Meet Genetics & Public Policy Fellow: Katharine Nichole Holm

Policy Fellow Holm picture
Katharine Nichole Holm, PhD

Katharine Nichole Holm, PhD,  joined ASHG as the ASHG/NHGRI Genetics & Public Policy Fellow in August. ASHG and the National Human Genome Research Institute (NHGRI) co-sponsor the Genetics and Public Policy Fellowship to give early-career professionals the opportunity to explore a career in science policy. We spoke with Dr. Holm to learn more about how her background and interests led her to ASHG’s fellowship.

ASHG: Why did you apply for the ASHG/NHGRI Genetics & Public Policy Fellowship?

Nichole: I have been interested in the fellowship since I first learned about it four years ago, and the unique opportunity it provides to address health policy from the perspective of genetics through each branch of government, including the non-profit sector. As I began working in and around science policy, I realized my passion more specifically for health policy and learning how I could help others through science policy. It is a privilege to be able to work alongside and learn from career professionals in genetics and health policy, especially as the field becomes increasingly relevant today.

ASHG: How did your background lead you to science policy?

Nichole: My interest and work has always been in clinically-focused research, as my personal experience with health abnormalities and disease in my family inspired me to help find answers for similarly positioned patients. In research, I found the greatest potential for these answers in genetics/genomics, and became interested in how these findings are translated into actionable policy goals. The tipping point however, was when I discovered that a genetic mutation in my family was the cause of our history of disease and the obstacles to diagnosis, discrimination protection, and insurance coverage for us as well as those with other inherited risk factors.

The world of science policy is enormous, and I see a role for science and data-informed decisions in all sectors of policy. As healthcare continues to be revolutionized by personalized health data and precision medicine, I see a crucial role for integrating genetics/genomics in healthcare as well as addressing historical inequalities through science with the lens of ethical, legal, and social implications of this work.

ASHG: Why do you think is it important for scientists to get involved in policy?

Nichole: From my perspective, good scientists are able to bring evidence-based options to the decision table – which is incredibly important when addressing complex issues. When making or changing policy, many different opinions are often presented, but scientists provide the opportunity to approach an issue with data behind their opinions. Scientists are constantly at work to generate incredibly valuable information that can directly help others and guide policy change, but that work falls short of its potential unless scientists are actively involved in policy to bridge the gap between the research lab and policy table.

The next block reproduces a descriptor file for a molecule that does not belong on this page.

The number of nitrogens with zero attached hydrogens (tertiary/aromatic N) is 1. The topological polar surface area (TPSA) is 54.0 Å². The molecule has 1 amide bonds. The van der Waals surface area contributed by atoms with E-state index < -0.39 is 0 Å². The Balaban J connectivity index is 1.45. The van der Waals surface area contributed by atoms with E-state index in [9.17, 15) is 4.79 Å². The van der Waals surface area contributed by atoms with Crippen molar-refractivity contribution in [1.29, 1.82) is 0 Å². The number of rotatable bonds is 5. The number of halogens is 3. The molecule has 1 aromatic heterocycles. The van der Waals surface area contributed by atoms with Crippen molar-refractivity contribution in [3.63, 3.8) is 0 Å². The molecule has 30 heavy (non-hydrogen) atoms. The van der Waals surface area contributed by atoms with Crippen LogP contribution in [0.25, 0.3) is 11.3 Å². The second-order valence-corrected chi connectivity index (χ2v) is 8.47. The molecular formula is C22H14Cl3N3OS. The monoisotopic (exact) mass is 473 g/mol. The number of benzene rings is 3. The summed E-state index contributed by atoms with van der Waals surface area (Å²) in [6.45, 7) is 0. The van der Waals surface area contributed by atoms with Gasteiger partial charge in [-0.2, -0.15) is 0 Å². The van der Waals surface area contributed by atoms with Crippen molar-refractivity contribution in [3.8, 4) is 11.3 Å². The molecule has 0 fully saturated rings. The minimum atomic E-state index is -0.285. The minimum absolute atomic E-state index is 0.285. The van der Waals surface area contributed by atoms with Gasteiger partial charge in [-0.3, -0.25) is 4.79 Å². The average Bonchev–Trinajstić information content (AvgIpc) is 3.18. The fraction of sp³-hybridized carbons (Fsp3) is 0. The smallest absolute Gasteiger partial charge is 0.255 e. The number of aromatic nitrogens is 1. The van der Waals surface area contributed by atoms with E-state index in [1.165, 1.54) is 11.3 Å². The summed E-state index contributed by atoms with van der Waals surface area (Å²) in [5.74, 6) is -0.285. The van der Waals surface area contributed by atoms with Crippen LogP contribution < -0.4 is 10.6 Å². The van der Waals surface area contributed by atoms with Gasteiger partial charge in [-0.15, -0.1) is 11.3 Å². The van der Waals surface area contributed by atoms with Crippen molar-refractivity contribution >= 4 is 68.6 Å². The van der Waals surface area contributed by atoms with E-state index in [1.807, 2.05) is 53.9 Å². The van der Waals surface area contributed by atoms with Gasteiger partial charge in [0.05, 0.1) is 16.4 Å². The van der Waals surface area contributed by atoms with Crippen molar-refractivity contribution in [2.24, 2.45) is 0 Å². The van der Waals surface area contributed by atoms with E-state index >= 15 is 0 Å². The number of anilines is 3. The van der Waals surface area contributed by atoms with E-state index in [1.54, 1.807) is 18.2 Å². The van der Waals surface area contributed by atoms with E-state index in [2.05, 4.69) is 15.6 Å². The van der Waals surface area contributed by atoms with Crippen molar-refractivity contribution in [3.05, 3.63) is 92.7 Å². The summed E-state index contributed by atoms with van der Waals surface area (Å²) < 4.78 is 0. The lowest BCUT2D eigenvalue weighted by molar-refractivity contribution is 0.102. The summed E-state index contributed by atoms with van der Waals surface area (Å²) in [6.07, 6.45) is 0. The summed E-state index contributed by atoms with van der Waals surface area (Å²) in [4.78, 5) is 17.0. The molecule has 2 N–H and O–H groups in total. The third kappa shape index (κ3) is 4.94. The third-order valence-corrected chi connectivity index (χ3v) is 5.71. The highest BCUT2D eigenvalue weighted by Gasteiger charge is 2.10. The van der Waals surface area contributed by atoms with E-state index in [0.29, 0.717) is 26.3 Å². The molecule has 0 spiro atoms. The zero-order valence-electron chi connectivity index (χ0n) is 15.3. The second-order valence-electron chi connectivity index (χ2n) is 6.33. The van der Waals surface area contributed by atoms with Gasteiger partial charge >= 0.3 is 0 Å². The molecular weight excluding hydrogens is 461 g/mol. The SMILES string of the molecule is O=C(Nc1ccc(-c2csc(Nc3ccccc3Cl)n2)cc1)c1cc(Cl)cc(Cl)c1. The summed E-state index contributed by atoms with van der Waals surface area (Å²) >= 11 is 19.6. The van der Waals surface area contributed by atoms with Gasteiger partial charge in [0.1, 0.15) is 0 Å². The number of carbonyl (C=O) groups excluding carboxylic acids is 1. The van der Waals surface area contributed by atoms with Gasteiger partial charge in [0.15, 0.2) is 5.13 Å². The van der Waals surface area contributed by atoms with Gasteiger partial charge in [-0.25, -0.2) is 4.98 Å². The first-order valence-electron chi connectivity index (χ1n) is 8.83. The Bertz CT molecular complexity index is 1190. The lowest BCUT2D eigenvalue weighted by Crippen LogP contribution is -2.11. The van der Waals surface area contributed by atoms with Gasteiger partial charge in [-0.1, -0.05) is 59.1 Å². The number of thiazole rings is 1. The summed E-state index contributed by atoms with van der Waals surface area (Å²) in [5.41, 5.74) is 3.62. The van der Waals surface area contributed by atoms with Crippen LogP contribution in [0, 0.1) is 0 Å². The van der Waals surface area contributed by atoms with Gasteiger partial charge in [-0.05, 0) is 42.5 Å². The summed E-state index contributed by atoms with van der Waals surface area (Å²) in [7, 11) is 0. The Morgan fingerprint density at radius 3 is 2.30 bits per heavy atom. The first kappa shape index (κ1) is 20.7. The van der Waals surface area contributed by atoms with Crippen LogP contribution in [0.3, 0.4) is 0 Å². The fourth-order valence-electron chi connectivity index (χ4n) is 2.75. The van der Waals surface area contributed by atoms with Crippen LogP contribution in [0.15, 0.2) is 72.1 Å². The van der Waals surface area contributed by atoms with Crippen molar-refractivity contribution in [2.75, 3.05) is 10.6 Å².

ASHG: What are some policy issues related to genetics and genomics research that you think will be important to address?

Nichole: The most obvious may be the role of genetics and genomics in healthcare/medicine – such as the ways in which we access and utilize health data to inform more precise health decisions for the prevention and treatment of disease. Genetics in healthcare also underscores the importance of privacy, discrimination protection, and comprehensive insurance coverage protection.

Genetics and genomics also highlights the lack of biological basis for the current racial classification system in the U.S., and provides a foundation to re-assess the way we classify race and ethnicity.

Additionally, improved education in genetics is also essential as the relevance of this field permeates nearly every corner of our world today. From the use of Direct-To-Consumer testing and inherited genetic risk factors for disease, to the development of mRNA vaccines and the misunderstandings arose during the COVID-19 pandemic, and even the use of DNA in criminal investigations, genetic literacy has become increasingly more important to ensure people understand the role of genetics in their daily lives.

ASHG: Do you have any advice for fellow scientists interested in science policy careers?

Nichole: I can’t recommend policy fellowships, like the ASHG Genetics and Public Policy fellowship, enough to scientists interested in policy as they are the best way to experience science policy in action. There are also many new state-policy fellowships that provide the opportunity to work in state government as a science policy fellow.

For scientists with a new interest in science policy, I also recommend reaching out to local government offices or government-liason offices at academic institutions, to see where they can become more involved in policy at a local level and learn from others already working in these fields. I have found science policy to be a fascinating world of applied science to real-time problems, and there are so many more opportunities to work as a scientist in policy than I realized when I first became interested in the field.

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